“Checks and balances” refers to the Constitutionally mandated separation of powers that results from divided branches of government.
The U.S. Constitution divides power among the three branches of government — executive, legislative, and judicial — to prevent any one from having too much power. Each branch is said to have the ability to check the power of the others, thereby maintaining a balance in the government.
Though it’s sometimes said the United States has three “equal” branches of government, in reality the power of each has fluctuated throughout history.
Examples of checks and balances include:
- The president (Executive) is commander in chief of the military, but Congress (Legislative) approves military funds.
- The president (Executive) nominates federal officials, but the Senate (Legislative) confirms those nominations.
- Both the House and the Senate have to pass a bill in the same form for it to become law.
- Once Congress (Legislative) passes a bill, the president (Executive) has the power to veto it.
- The Supreme Court (Judicial) and other federal courts can declare laws or presidential actions (Executive) unconstitutional.
The idea of checks and balances in government dates back to ancient times, as described by History.com:
In his analysis of the government of Ancient Rome, the Greek statesman and historian Polybius identified it as a ‘mixed’ regime with three branches: monarchy… aristocracy…and democracy. These concepts greatly influenced later ideas about separation of powers being crucial to a well-functioning government.
Years later, in his work “The Spirit of the Laws” in the 18th century, Enlightenment author Montesquieu codified the idea of “checks and balances” when he warned of the threat of despotism by suggesting that there should be different parts of the government to exercise legislative, executive and judicial authority, all under the rule of law.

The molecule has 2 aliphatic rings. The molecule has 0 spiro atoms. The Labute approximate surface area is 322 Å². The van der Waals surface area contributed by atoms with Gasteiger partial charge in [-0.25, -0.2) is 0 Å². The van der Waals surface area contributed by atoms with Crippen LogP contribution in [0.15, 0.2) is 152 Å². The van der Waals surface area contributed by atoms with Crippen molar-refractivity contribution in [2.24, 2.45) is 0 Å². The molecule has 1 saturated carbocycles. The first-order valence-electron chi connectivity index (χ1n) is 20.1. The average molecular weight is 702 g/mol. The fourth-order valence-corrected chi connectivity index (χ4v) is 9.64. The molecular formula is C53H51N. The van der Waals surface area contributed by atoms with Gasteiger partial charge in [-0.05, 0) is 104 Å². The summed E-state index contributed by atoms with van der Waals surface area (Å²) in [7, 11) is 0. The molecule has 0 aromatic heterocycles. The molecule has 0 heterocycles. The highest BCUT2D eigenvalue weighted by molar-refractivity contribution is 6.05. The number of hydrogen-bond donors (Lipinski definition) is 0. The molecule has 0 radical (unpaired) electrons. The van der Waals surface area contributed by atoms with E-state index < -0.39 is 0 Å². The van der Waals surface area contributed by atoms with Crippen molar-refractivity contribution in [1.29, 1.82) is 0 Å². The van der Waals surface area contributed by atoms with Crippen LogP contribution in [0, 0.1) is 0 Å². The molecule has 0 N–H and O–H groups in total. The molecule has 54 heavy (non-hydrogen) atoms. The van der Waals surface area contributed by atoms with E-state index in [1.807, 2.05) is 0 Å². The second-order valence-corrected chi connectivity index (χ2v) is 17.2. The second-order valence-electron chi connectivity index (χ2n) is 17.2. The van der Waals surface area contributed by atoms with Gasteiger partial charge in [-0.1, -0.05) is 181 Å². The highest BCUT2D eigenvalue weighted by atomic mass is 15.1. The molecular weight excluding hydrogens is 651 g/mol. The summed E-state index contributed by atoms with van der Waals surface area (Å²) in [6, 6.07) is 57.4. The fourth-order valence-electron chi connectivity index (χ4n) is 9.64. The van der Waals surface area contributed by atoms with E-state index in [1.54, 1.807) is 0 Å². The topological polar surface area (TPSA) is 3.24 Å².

Montesquieu’s suggestion was later adapted by James Madison who, often described at the Father of the Constitution, wrote:
The accumulation of all powers, legislative, executive, and judiciary, in the same hands, whether of one, a few, or many, and whether hereditary, self-appointed, or elective, may justly be pronounced the very definition of tyranny.
Most historians agree that, like with any part of living history, the system of checks and balances has served our country well but goes through periods of stress, particularly during events like government shutdowns.
As noted by Politico:
Our forefathers in their wisdom established a system of checks and balances in our Constitution to limit power in any one branch of government. That system has worked effectively for more than 200 years to limit power, but it also led to periods of legislative gridlock. We are in one of those periods of total gridlock with the current partial shutdown of the federal government. Each of the parties has dug in.
Throughout the years, many have argued that the system of checks and balances is failing, as noted here, in reference to NSA’s controversial practice of telephone surveillance of U.S. citizens.
During the Trump administration, the system of “checks and balances” came under intense scrutiny, with a litany of articles suggesting the 45th president, with help from Congress, had placed too much power in the hands of the Executive branch.
The Bulwark: “The Trump administration’s radical expansion of executive power is beckoning what the Founders called “the very definition of tyranny.”
The Atlantic: “By the letter of the Constitution, and by the unwritten norms of American separation-of-powers governance, the main restraint on an overreaching, dishonest, or incompetent executive is a resolute legislative branch. But today’s legislative leaders—Mitch McConnell and his slim Republican majority in the Senate, Paul Ryan and his large Republican majority in the House—are ostentatiously refusing to play that check-and-balance function.”
Many blame the rise of intense partisanship over the last 20 years to further erosion of our system of checks and balances.